What hardworking doctor doesn’t look forward to a comfortable retirement? Getting from thriving career to contented retirement takes planning, patience, discipline, and a good understanding of the retirement vehicles available to you.

Individual retirement accounts, or IRAs as they are most commonly known, are a good place to start. These retirement vehicles were formed to encourage people to set aside money throughout their working lives. They offer several tax and savings advantages, but not all IRAs are the same.

Roth IRAs have some distinctive characteristics compared with traditional IRAs. According to the Internal Revenue Service (IRS), although you cannot deduct Roth IRA contributions for tax purposes, you can receive qualified distributions tax-free if you are able to satisfy all the requirements. The account must also be designated as a Roth IRA from the time of its inception.

As further explained by CNBC, one of the great advantages of the Roth IRA is that the investments within the account grow tax-free and withdrawals that are not growth earnings can be taken at any time without penalty. It is smart to start saving in a Roth IRA when you are young and can expose yourself to stock market risk. Also, like all compound interest strategies, time will help you grow your wealth through compounding of the interest earned.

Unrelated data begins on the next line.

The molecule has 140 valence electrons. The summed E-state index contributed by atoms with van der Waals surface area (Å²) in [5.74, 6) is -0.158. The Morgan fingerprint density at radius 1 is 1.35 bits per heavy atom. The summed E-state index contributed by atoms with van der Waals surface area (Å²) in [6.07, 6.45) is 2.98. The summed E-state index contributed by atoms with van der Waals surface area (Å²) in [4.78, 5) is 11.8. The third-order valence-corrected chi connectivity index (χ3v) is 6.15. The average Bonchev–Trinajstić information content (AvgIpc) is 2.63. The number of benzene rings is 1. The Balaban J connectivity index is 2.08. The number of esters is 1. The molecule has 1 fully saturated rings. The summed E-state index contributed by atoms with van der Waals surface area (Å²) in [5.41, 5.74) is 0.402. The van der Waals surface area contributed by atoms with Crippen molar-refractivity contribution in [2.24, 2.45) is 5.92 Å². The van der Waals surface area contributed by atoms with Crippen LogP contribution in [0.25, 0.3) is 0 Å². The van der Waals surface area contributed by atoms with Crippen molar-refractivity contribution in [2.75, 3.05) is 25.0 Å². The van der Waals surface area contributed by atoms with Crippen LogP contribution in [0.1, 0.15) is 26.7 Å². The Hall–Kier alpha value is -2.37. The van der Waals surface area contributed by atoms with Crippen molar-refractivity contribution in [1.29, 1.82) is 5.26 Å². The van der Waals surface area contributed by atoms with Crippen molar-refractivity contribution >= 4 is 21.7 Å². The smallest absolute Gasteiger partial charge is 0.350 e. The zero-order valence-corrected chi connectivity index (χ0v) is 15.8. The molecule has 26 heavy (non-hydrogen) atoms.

Some things to keep in mind with a Roth IRA is that there are savings limits. Physician investors can put $6,000 into a Roth IRA in 2021 (this limit is a total for all Roth and traditional IRAs). Those over the age of 50 can save an additional $1,000. The income you invest in your Roth IRA must be from work earnings—or what the IRS terms taxable compensation. You must also be eligible to contribute to a Roth IRA by having a modified adjusted gross income (MAGI) of $140,000 for single tax filers or $208,000 for married tax filers.

To confirm that you are adhering to all the requirements of a Roth IRA when you establish it, it is wise to enlist the help of a reputable financial advisor, preferably a fiduciary who is obligated to work on behalf of your best interest.